• As an alternative to unicast MAC CE, the following procedures may signal a seamless channel switch, whether it is for Seamless Channel Switch or Cell Switch to a preconfigured SuppCell. The signaling includes the following: Group based Channel Switch MAC Control Element; L1 Control Signaling-Based Cell Change Mechanism; and use of Cross-Carrier Scheduling to Enable Cell Change.
  • Group-based Channel Switch MAC Control Element
  • Regardless of the approach used to perform seamless channel switching using the MAC CE, there may be a need to send a single MAC CE to potentially multiple WTRUs that are simultaneously making use of the supplementary carrier in either UL or DL (or both for TDD operation). In order to do this, the concept of a group-based Channel Switch MAC CE is introduced.
  • The presence of a group-based Channel Switch MAC CE is indicated to the PHY in the transport format indicator (TFI) that accompanies the transport block. Upon receiving this information from the MAC, scheduling of the transport block by the PHY is performed in order for multiple WTRUs to receive and decode the same transport block. This can be achieved by introducing a new Radio Network Temporary Identifier (RNTI), herein termed the Unlicensed Usage RNTI (UU-RNTI).
  • Prior to usage of any unlicensed channels as SuppCells, the WTRU will be assigned one or more specific UU-RNTIs. A common UU-RNTI will be associated with multiple WTRUs that utilize the same SuppCell or set of SuppCells. This association can be done by RRC through system information when the SuppCell is configured. The association may also be updated through RRC messaging to allow dynamically changing the set of WTRUs that is associated with a specific UU-RNTI. For instance, the eNB would preferably maintain a single UU-RNTI for the set of WTRUs that use a SuppCell. This UU-RNTI may be assigned when the SuppCell is first configured for a particular WTRU. Alternatively, the eNB could assign a subset of users using a SuppCell to another UU-RNTI based on the geographical location of these WTRUs. In the case where the SuppCell becomes unusable only for that geographical area, the Channel Switch MAC CE could address only those WTRUs where the SuppCell is unusable. The potential of having a single WTRU assigned to multiple UU-RNTIs allows the WTRU to switch channels under different conditions or to support multiple SuppCells from the eNB with the potential to switch channels on a single one of these SuppCells at any given time.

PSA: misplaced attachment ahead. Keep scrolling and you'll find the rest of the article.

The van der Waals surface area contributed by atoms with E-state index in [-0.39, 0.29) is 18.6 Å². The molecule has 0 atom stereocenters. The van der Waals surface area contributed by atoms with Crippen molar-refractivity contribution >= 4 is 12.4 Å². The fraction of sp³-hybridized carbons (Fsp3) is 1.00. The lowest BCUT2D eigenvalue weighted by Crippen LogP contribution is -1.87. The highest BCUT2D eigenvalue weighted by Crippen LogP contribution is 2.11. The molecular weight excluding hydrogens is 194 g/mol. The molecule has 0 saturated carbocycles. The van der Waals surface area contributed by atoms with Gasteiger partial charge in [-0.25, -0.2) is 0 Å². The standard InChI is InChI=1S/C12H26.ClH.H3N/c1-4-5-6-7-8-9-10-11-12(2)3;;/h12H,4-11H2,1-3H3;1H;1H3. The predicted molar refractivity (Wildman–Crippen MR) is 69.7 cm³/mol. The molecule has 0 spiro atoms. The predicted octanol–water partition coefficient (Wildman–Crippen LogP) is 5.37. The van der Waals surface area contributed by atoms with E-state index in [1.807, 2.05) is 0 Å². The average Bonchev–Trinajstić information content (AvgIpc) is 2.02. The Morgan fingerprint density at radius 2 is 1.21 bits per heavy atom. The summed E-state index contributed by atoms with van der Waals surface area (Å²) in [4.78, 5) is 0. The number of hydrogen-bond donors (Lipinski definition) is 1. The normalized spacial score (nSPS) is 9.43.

• When sending a transport block that contains a Channel Switch MAC CE message, the PHY will address the resources allocated for the transport block to the UU-RNTI on the PDCCH. The addressing may be done in either the common search space or the dedicated search space.
  • In order to ensure robustness in the case where the system does not utilize a Channel Switch MAC CE ACK, the Channel Switch MAC CE may be scheduled by the MAC layer to be sent over the licensed band. This can be sent on either the PCell and/or SCell that may be configured on the licensed band as well. In addition, the PHY layer may use additional techniques in order to send the transport block associated with the Channel Switch MAC CE reliably. For example, a larger coding rate and lower-order modulation scheme is expected for a transport block associated with a Channel Switch MAC CE. Certain rules to exploit frequency diversity of resource elements on the PDSCH (such as allocation using resource elements distributed at different ends of the PCell or SCell bandwidth) may also be used to ensure robustness when sending the Channel Switch MAC CE. These methods for robust transmission are not necessary (but still beneficial) when the system employs a Channel Switch MAC CE ACK, as described earlier.
  • The group-based Channel Switch MAC CE also may be used as a mechanism to signal all WTRUs using the unlicensed band that a particular SuppCell has become unavailable and that the WTRU should fall back to a licensed cell (PCell or potentially SCell). This may also be done using the same group-based Channel Switch MAC CE, using a special or reserved value for the new SuppCell field (example, using a special value for the first n bits of the field). In this case, pre-scheduled resources (such as UL grants that take effect after the subframe boundary specified by the channel switch boundary) need to be either cancelled or moved to a licensed carrier instead. In the case where information from the scheduler regarding resources on the licensed bands is available and the resources in the target subframe are available, a NewSuppCellID field could be used to indicate the cell on the licensed band (e.g. PCell or SCell) where the same resource should be used. The option of using the same resources may be indicated as part of the additional information field.